Tuesday, September 22, 2015

"The Madman and the Assassin" by Scott Martelle (2015)

Boston Corbett once shook Abe Lincoln’s hand. That happened just after Corbett arrived in Maryland as part of a NY regiment after Lincoln called for volunteers when the South seceded from the Union. That this man; who would go on to be remembered for killing John Wilkes Booth 4 years later; met the victim of the man he was destined to kill is just one of the many strange things about this man which the author has chronicled in this carefully researched and thoroughly engaging book.

Boston Corbett was born Thomas Corbett and took the name of the city in which he first accepted Jesus Christ. This decision would inform every part of his life from that moment forward. Put out of your mind everything which you have heard about this enigmatic and mysterious man and get ready for a fascinating read. There is much more to his story than just that singular moment when he shot John Wiles Booth in a tobacco barn.

Scott Martelle does a superb job of bringing to life not only Boston Corbett’s story, but also in chronicling the Second Great Awakening of Religious fervor in the United States. The First Awakening was in the years before the American Revolution, as the colonists stretched the wings of their newly found religious freedom in North America. 

The Second Great Awakening; of which Corbett became a part; occurred just as the Northern half of the country was embracing the new Industrialism and the South was clinging to its own Agricultural and slave based economy. And after the war, Corbett’s travels out West in search of a new life are particularly interesting. He took over an 80 acre homestead which had been abandoned.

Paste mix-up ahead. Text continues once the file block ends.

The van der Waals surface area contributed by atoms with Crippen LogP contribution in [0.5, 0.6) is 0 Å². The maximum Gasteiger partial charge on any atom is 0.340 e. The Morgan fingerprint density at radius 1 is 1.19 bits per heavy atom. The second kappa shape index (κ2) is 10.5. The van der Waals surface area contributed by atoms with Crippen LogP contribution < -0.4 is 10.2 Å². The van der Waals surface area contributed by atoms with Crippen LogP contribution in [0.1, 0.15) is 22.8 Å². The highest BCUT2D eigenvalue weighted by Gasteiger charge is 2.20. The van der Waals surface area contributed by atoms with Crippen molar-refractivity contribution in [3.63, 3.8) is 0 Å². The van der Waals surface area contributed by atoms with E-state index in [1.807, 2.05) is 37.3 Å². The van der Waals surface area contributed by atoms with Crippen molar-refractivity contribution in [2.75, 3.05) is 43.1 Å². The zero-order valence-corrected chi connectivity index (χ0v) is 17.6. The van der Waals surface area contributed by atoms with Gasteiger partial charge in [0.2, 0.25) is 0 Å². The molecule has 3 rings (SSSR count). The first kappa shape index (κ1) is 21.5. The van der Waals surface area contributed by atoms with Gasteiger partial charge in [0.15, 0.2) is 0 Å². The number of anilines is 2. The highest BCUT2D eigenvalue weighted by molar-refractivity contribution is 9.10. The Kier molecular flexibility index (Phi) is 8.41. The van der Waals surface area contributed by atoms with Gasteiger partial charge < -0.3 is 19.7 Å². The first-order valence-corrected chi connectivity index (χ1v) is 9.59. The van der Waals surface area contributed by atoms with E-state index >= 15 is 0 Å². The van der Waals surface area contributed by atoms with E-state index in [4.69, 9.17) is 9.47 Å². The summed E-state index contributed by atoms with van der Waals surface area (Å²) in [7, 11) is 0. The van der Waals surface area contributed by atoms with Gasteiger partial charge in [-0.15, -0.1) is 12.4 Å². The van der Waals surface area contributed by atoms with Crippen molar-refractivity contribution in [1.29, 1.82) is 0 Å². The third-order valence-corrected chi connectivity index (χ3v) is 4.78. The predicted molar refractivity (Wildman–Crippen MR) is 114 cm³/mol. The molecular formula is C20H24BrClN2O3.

Descriptions of Corbett's time in the infamous Andersonville prison camp are remarkable for their description of the conditions, as well as how this man comported himself in a hell on earth. Testimonies from others who were imprisoned there at the same time all speak fairly well of the man who was known to be a religious zealot. He spent much of his time ministering to others and sharing what little he had with those who had even less. This was a very complex individual.

The book also serves as a reminder of a time when a person could be as different as they dared to be without too much interference from either the law, or other people. As you read the book you cannot help but wonder what the fate of this man would have been were he alive today. It’s a very pertinent question, which begs whether or not we have really become more tolerant as a people, or are we now even more restricted in our thoughts than ever before.

1 comment:

  1. I am very intrigued by this review, and will definitely be looking for this book.